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New Land, New Life
A success story of new land resettlement in Bangladesh
Edited by: Andrew Jenkins, Char Development and Settlement Project (CDSP), Bangldesh, Natasha Haider, Euroconsult Mott MacDonald, The Netherlands
June 2020 | Paperback | 104 Pages | 9781789246049
$50.00 | £35.00 | €45.00
DescriptionThe Ganges-Brahmaputra-Meghna delta has newly emerged 'char' islands, resulting from the deposition of sediment, which are very vulnerable, socially, institutionally and environmentally. This book explains how the governments of Bangladesh and the Netherlands and the International Fund for Agricultural Development cooperated on a land-based rural development project to give settlers security and purpose. It details how they engaged communities and civil societies, and implemented an infrastructure aimed at reducing flooding, improving drainage, and providing adequate drinking water and sanitation. The book describes the project's application to crop and animal agriculture, and the development of value chains and encouragement of female participation. It considers the financial underpinning and infrastructure, as well as how to ensure the impacts of the scheme are enduring. The scheme serves as a model for support projects to vulnerable groups faced with climate change and other environmental challenges.
This book is suitable for students, researchers, specialists and practitioners in rural development, water resources, land management and soil science.
Table of contents
- 1: THE COASTAL CHARS OF BANGLADESH
- 2: THE BIRTH OF CDSP IV
- 3: MANAGING CHAR DEVELOPMENT AND SETTLEMENT: A COMPLEX PROCESS
- 4: INVOLVING THE COMMUNITIES AND CIVIL SOCIETY
- 5: ROLE OF WOMEN IN DEVELOPMENT
- 6: DEVELOPING THE INFRASTRUCTURE
- 7: THE LAND SETTLEMENT PROCESS
- 8: THE POWER OF AGRICULTURE
- 9: MONEY MATTERS – SAVINGS AND LOANS
- 10: ENVIRONMENTAL IMPROVEMENT WITH TREES
- 11: INCOME AND QUALITY OF LIFE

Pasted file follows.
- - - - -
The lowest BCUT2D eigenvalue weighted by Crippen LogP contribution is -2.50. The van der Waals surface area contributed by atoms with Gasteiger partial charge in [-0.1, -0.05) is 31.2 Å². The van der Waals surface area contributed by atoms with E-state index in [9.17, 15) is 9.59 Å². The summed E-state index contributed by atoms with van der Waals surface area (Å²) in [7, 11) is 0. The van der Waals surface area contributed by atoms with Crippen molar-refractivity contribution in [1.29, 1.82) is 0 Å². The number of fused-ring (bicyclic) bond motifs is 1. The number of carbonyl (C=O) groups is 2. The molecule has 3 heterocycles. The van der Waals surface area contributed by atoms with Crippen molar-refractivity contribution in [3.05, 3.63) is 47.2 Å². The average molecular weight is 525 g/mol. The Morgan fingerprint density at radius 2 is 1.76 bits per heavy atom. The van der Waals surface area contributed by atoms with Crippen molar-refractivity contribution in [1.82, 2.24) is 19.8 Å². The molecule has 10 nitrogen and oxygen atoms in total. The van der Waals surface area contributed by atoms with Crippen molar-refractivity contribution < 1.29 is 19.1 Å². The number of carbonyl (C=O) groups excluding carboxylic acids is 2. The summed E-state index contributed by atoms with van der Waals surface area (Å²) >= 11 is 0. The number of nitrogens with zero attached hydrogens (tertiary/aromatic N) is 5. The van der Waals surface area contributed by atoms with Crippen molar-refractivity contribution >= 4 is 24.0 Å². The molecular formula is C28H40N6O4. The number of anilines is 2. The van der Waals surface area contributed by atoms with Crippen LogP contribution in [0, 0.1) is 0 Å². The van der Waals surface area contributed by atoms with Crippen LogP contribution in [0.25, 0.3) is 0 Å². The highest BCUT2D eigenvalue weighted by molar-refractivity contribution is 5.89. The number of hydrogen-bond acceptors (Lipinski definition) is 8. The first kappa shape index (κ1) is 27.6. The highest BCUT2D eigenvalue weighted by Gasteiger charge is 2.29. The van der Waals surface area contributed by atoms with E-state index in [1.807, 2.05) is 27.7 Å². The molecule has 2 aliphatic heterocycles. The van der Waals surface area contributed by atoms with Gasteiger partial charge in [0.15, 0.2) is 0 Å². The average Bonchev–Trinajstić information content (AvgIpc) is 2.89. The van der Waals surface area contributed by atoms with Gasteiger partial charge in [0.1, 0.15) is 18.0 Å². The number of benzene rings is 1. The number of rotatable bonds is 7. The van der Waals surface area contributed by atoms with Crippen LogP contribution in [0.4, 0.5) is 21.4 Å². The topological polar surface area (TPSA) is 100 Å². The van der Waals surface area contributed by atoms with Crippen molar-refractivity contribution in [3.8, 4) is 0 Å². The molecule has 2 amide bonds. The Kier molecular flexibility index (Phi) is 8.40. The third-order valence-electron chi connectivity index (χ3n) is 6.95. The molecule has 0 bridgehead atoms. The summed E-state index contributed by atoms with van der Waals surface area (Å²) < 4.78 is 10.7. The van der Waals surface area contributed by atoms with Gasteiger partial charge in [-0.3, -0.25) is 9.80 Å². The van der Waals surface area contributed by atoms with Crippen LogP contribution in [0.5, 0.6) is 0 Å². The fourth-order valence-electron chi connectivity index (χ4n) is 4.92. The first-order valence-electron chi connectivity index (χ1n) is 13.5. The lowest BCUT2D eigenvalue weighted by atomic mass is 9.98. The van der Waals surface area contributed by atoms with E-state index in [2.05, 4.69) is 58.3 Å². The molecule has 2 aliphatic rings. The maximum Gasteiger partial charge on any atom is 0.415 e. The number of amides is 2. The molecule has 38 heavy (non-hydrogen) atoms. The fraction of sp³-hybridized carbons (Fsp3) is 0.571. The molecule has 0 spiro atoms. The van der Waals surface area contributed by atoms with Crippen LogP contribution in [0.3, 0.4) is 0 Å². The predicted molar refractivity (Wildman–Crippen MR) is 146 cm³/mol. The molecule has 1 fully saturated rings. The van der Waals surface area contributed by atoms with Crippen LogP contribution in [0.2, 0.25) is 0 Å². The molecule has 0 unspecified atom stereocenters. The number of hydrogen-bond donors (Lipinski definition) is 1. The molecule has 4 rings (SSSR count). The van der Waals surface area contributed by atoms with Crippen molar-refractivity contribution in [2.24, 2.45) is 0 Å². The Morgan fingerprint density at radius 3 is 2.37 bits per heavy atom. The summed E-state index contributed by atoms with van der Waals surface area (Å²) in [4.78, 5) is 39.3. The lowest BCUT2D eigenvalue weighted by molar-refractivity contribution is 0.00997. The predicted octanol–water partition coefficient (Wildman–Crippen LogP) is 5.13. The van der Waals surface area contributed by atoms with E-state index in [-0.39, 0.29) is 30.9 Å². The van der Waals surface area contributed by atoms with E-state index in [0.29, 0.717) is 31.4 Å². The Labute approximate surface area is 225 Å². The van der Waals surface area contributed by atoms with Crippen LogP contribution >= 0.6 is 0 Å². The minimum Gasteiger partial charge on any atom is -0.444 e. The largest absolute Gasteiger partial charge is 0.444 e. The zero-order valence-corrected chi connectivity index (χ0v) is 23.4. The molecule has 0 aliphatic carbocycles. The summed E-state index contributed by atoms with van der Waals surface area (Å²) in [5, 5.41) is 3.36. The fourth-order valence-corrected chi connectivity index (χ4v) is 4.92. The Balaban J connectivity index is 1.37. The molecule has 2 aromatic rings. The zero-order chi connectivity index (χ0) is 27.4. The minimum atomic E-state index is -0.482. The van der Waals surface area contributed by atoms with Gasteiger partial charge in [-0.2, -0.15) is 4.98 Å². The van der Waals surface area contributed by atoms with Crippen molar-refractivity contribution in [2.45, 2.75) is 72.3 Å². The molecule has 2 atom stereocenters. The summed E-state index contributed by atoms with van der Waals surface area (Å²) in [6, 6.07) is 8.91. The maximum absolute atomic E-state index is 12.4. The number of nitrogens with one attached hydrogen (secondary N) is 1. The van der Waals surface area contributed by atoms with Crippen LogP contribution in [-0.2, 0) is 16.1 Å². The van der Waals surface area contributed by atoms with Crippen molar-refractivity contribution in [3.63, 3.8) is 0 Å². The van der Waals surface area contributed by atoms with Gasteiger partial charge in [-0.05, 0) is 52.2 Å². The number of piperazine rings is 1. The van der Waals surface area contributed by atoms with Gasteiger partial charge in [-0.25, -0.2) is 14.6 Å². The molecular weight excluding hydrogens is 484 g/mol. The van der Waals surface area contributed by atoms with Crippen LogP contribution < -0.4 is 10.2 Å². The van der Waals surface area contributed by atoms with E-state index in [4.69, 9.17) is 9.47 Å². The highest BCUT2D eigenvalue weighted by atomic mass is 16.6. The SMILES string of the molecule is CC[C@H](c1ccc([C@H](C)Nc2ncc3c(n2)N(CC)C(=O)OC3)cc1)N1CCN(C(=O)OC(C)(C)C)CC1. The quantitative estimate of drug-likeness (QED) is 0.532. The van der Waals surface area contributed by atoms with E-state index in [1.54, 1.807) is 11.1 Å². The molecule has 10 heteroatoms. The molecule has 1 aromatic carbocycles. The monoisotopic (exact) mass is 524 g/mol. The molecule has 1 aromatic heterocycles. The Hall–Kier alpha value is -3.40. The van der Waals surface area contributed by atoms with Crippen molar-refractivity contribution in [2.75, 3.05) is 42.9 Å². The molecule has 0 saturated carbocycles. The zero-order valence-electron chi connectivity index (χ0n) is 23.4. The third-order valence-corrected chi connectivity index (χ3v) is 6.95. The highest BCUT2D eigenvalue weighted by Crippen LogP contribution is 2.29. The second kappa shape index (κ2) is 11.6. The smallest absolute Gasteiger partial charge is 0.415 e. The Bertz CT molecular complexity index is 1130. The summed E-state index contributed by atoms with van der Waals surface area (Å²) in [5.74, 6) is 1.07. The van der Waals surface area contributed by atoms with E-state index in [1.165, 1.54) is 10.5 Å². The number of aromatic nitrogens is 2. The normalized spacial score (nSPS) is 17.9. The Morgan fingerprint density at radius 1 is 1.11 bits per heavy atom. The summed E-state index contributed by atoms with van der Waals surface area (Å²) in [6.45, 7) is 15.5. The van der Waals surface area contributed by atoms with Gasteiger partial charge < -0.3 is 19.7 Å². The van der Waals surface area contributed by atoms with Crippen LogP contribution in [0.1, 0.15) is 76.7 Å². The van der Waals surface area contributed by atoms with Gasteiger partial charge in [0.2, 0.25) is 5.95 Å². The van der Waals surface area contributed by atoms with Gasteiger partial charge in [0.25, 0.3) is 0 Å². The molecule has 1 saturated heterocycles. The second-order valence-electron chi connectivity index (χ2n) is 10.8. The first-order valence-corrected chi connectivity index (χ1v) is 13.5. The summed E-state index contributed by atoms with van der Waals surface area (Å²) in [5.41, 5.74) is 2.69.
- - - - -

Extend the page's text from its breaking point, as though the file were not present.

- 12: OUR PRIDE
- 13: WHEN THE PROJECT LEAVES
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Andrew Jenkins has a first degree in social science and an MSc in Agricultural Engineering, with over 40 years’ experience in water management and rural development in South and South-east Asia. He has worked for ten years for the leading international CSO and Social Enterprise, BRAC, which was founded and is based in Bangladesh, where he initiated and coordinated the Impact Assessment Unit in the Research and Evaluation Division, and also participated in the Global Value research project with several European institutes and business schools.
He is currently the Team Leader of the Char Development and Settlement Project, Bangladesh, a Visiting Fellow at the Judge Business School, Cambridge University, and a Senior Strategic Advisor on Agricultural Water in South Asia to the 2030 Water Resources Group, which is a public/private partnership, also involving civil society, and supported by the International Finance Corporation.
Natasha Haider holds a MSc degree in Environmental Science from Wageningen University, the Netherlands. She has mostly worked on projects related to climate change adaptation, water resources management and disaster risk reduction. Currently, employed as a consultant in Euroconsult Mott MacDonald head office (The Netherlands) from where she is managing international donor funded projects among which CDSP is one. She is also contributing in the current phase of the Char Development and Settlement Project Bridging (CDSP-B), Bangladesh (2019-present) as the Climate Resilience/Disaster Management Expert.